FELTMETAL media is an engineered, porous material made by the sintering of metal fibers. Fiber size, porosity and thickness combine to control the desired flow and sound absorption properties. FELTMETAL media is produced from fibers having diameters ranging from 50 to 150 μ. The finer diameter media offers the advantages of lower weight and lower NLF, while the larger diameter media provides enhanced structural strength and better oxidation resistance. The fibers are available in:
• Austenitic stainless steels (Types 316L and 347) for service temperatures up to 500o C (932o F)
• FeCrAIY for temperatures up to 1100o C (2012o F)
Acoustic Media Advantages
HIGH TEMPERATURE RESISTANCE
FELTMETAL acoustic materials can be exposed directly and continually to temperatures up to 1100° C (2012° F) depending on the alloy employed. Materials can be located close to the source of noise where temperatures may be too high for other materials, thus providing maximum effectiveness.
Compatible cleaning methods include techniques such as detergent wash and rinse, solvent degreasing, wire brushing, air blasting, steam cleaning, burnoffs at high temperature, or ultrasonic. The permissibility of steam cleaning permits its use in sterile sensitive applications, such as food and pharmaceutical processing.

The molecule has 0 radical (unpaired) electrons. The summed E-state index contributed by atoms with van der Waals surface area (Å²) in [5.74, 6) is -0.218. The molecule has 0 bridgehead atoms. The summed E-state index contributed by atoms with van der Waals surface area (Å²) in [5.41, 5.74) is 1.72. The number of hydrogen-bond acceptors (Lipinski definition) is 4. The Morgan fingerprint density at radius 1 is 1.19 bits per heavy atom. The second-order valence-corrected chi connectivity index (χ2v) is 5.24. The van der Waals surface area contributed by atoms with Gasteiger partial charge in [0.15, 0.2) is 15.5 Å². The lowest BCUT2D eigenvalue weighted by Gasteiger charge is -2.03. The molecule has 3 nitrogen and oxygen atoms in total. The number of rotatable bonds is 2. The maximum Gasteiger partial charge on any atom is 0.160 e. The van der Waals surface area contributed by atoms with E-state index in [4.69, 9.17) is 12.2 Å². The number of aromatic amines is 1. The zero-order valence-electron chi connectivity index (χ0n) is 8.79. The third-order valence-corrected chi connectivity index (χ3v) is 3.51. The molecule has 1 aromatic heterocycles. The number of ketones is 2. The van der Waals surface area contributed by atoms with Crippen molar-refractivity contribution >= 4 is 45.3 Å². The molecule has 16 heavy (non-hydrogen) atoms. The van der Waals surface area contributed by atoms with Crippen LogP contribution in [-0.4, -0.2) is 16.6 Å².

EXCEPTIONAL PERFORMANCE AT HIGH FREQUENCIES
FELTMETALTM acoustic media exhibits a low reactive impedance. For example, mufflers can be made 25% smaller than those using high reactance materials such as perforated plate
Through alloy selection, a range of corrosion resistant products can be designed. FELTMETAL media can be made from 300 series stainless steels or FeCrAIY.
REDUCED NOISE THROUGH DIFFUSION
FELTMETAL acoustic media effectively reduces noise resulting from high pressure gas being exhausted directly through the sheet. The controlled porosity of acoustic media enables the gas to be expanded gradually, thereby reducing turbulence and the amount of noise generated.
PERFORMS WELL EVEN WHEN WET
Fluids do not build up in acoustic media. Instead, the fluids blow clear by the pumping action of the sound energy. In comparison, depth absorbers such as fiberglass or wool, hold fluids and quickly become ineffective.
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Last updated: 2020-08-26